With her neon work Yes to all (2016), Sylvie Fleury encourages us to reflect on our time, our society and our relationships.
The internationally renowned artist Sylvie Fleury is known for her works referring to Pop art’s polished aesthetics. However, they allow for reflection on more than just consumer aesthetics, and beneath their visually striking surfaces lie subtle comments on larger themes. She works with many different techniques, but a large part of her oeuvre is three-dimensional – sculpture, objects and installations often referring to Marcel Duchamp's readymades.
Fleury lives and works in Geneva, Switzerland.
Yes to all is located centrally in Lillestrom town in the municipality of Skedsmo, an important district for industrial development in Norway. It was in Skedsmo that FFI (the Norwegian Defence Research Establishment) at Kjeller developed the forerunner of today's internet. Lillestrom is also one of the largest public transport junctions.
‘The train is of importance here, and you can see the work from the train’, Fleury says. ‘The objects in this physical place – the rails, the bridge and the roads – point in so many directions, just as the sign itself points in several directions.’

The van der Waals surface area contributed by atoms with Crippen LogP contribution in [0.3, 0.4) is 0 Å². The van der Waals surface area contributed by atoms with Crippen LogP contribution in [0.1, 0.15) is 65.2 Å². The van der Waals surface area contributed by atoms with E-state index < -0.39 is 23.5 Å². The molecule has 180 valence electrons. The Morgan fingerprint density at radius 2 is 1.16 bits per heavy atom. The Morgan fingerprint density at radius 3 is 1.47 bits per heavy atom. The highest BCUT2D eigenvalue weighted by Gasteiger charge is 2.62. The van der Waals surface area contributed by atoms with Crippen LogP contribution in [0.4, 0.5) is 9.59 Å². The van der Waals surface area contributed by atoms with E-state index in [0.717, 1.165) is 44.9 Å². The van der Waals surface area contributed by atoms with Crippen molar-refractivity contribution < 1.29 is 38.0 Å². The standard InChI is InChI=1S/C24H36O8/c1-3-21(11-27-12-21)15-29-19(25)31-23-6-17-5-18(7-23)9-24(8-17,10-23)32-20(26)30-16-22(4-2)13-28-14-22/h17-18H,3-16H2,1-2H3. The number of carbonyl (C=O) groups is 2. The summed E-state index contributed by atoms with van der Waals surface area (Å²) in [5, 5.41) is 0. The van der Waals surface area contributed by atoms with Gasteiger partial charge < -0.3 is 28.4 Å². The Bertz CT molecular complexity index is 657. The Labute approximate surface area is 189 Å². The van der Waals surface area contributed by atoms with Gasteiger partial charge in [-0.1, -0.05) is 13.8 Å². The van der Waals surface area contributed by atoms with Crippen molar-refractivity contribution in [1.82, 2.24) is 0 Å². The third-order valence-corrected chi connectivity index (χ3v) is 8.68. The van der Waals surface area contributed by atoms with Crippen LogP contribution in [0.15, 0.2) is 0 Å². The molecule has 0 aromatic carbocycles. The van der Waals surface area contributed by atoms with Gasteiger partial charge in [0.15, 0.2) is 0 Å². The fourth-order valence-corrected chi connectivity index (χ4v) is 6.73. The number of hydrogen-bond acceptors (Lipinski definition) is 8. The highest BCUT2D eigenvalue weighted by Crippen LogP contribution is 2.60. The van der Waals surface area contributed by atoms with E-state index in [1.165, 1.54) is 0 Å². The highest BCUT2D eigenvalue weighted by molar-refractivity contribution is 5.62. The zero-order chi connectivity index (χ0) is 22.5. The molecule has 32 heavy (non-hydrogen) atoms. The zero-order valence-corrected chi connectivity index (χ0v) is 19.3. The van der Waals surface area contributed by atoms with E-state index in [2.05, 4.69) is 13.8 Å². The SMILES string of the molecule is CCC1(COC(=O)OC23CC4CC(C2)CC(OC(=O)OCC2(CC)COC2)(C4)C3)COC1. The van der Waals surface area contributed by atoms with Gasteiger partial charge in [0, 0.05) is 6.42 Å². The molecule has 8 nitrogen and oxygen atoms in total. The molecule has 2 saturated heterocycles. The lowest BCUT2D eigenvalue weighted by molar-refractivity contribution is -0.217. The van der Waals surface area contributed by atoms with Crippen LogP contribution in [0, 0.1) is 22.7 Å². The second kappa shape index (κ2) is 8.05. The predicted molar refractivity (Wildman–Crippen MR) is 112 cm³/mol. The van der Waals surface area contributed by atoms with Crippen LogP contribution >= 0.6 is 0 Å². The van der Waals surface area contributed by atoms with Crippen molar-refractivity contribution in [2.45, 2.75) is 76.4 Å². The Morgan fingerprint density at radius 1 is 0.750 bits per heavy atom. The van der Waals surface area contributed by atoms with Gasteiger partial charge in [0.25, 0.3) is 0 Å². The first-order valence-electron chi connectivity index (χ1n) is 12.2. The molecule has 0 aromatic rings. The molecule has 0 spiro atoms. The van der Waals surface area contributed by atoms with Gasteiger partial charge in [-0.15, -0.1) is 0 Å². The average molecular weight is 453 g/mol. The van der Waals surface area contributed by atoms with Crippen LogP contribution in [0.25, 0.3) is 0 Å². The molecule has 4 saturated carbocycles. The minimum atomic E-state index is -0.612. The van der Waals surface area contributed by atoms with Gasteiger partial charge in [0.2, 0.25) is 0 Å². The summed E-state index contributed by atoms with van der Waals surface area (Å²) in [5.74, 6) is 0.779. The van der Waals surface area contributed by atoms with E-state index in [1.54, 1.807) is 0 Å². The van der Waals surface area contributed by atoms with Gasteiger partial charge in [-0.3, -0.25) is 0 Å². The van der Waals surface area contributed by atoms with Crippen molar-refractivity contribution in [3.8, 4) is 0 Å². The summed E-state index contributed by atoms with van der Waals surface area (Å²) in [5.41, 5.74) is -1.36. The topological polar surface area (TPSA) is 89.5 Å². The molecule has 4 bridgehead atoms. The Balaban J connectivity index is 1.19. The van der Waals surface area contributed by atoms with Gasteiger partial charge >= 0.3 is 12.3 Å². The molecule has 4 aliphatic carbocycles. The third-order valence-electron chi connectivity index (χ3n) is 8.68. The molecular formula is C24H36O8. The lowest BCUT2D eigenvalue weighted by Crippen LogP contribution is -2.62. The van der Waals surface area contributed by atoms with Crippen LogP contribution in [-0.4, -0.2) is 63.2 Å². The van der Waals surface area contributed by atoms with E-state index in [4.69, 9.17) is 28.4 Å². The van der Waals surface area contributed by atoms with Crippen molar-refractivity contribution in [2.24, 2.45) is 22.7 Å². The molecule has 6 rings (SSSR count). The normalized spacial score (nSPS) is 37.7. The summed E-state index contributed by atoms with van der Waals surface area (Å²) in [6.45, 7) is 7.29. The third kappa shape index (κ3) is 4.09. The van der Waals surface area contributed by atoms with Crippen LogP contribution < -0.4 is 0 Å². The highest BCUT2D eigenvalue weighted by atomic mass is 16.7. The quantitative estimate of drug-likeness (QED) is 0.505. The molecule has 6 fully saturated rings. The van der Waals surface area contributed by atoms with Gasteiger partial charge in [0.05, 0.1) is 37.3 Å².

Placed on the shore of the Nitelva river, not far from Lillestrøm railway station,Yes to all hovers 15 metres above the ground. Because of its somewhat industrial appearance, the sculpture effortlessly blends with its chaotic surroundings of power masts, railway constructions and buildings.
Reminiscent of an electric advertising sign, the work presents the phrase Yes to all, written in neon tubes, while lines of different colours radiate out from its centre like light beams. When lit up at night, this message calls for attention. But the message is unclear. Without context, the meaning of the words is ambiguous and open to interpretation by the viewer. We are left to reflect on what happens when you say yes to all, and whether it is even possible, regardless of what is signified by ‘all’. ‘The phrase “yes to all” isn’t about imposing moralistic messages’, says Fleury; ‘rather it’s about mirroring the viewer’s own thinking. There’s no punctuation, which means you can interpret it any way you wish’.
‘Yes to all’ is in a fact a quote, and one that Fleury has used before. For like the Pop artists, she incorporates readymades, things and words that already exist, into her works. This statement was taken from a Windows prompt to select the command: ‘yes’, ‘no’ or ‘yes to all’. Placed in a different context, this message, familiar to many, is given new meaning.
– The frase “yes to all” is not about imposing moralistic messages, rather it is about mirroring the viewer’s own thinking. There’s no punctuation, which means you can interpret it any way you wish.